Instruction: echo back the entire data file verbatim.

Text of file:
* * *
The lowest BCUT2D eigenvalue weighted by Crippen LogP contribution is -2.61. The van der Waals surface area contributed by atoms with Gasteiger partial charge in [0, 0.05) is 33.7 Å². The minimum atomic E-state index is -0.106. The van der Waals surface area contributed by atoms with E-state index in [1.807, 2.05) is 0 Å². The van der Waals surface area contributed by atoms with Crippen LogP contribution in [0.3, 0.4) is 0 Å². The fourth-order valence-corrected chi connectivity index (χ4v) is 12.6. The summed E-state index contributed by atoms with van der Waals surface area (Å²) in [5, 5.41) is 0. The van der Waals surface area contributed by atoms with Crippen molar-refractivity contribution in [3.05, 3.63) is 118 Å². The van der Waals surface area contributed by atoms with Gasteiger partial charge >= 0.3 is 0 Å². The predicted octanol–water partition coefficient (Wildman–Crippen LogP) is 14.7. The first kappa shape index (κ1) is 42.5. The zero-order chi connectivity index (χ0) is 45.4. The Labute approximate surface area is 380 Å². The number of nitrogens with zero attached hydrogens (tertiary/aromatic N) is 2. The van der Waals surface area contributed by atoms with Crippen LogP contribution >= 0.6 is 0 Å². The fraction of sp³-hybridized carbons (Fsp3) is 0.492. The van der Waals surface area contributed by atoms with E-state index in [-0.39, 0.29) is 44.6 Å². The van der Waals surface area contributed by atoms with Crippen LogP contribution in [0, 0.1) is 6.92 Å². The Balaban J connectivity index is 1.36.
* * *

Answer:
The lowest BCUT2D eigenvalue weighted by Crippen LogP contribution is -2.61. The van der Waals surface area contributed by atoms with Gasteiger partial charge in [0, 0.05) is 33.7 Å². The minimum atomic E-state index is -0.106. The van der Waals surface area contributed by atoms with E-state index in [1.807, 2.05) is 0 Å². The van der Waals surface area contributed by atoms with Crippen LogP contribution in [0.3, 0.4) is 0 Å². The fourth-order valence-corrected chi connectivity index (χ4v) is 12.6. The summed E-state index contributed by atoms with van der Waals surface area (Å²) in [5, 5.41) is 0. The van der Waals surface area contributed by atoms with Crippen molar-refractivity contribution in [3.05, 3.63) is 118 Å². The van der Waals surface area contributed by atoms with Gasteiger partial charge >= 0.3 is 0 Å². The predicted octanol–water partition coefficient (Wildman–Crippen LogP) is 14.7. The first kappa shape index (κ1) is 42.5. The zero-order chi connectivity index (χ0) is 45.4. The Labute approximate surface area is 380 Å². The number of nitrogens with zero attached hydrogens (tertiary/aromatic N) is 2. The van der Waals surface area contributed by atoms with Crippen LogP contribution >= 0.6 is 0 Å². The fraction of sp³-hybridized carbons (Fsp3) is 0.492. The van der Waals surface area contributed by atoms with E-state index in [-0.39, 0.29) is 44.6 Å². The van der Waals surface area contributed by atoms with Crippen LogP contribution in [0, 0.1) is 6.92 Å². The Balaban J connectivity index is 1.36.